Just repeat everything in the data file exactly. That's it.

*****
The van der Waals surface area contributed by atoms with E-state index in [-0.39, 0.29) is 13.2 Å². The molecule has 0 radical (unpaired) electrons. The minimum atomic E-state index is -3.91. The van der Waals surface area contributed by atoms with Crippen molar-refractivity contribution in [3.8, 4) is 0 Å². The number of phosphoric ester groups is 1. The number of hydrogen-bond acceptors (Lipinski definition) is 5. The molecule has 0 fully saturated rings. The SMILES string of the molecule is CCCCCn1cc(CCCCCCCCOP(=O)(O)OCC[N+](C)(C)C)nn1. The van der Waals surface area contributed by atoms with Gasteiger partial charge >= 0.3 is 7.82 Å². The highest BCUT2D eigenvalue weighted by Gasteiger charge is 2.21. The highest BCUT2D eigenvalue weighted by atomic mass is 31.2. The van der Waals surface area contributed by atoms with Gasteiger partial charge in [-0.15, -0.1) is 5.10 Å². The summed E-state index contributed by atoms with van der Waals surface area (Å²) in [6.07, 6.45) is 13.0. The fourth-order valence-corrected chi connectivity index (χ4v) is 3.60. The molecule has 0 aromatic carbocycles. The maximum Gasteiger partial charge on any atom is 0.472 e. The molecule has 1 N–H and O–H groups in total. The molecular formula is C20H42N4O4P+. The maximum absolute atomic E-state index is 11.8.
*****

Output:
The van der Waals surface area contributed by atoms with E-state index in [-0.39, 0.29) is 13.2 Å². The molecule has 0 radical (unpaired) electrons. The minimum atomic E-state index is -3.91. The van der Waals surface area contributed by atoms with Crippen molar-refractivity contribution in [3.8, 4) is 0 Å². The number of phosphoric ester groups is 1. The number of hydrogen-bond acceptors (Lipinski definition) is 5. The molecule has 0 fully saturated rings. The SMILES string of the molecule is CCCCCn1cc(CCCCCCCCOP(=O)(O)OCC[N+](C)(C)C)nn1. The van der Waals surface area contributed by atoms with Gasteiger partial charge >= 0.3 is 7.82 Å². The highest BCUT2D eigenvalue weighted by Gasteiger charge is 2.21. The highest BCUT2D eigenvalue weighted by atomic mass is 31.2. The van der Waals surface area contributed by atoms with Gasteiger partial charge in [-0.15, -0.1) is 5.10 Å². The summed E-state index contributed by atoms with van der Waals surface area (Å²) in [6.07, 6.45) is 13.0. The fourth-order valence-corrected chi connectivity index (χ4v) is 3.60. The molecule has 0 aromatic carbocycles. The maximum Gasteiger partial charge on any atom is 0.472 e. The molecule has 1 N–H and O–H groups in total. The molecular formula is C20H42N4O4P+. The maximum absolute atomic E-state index is 11.8.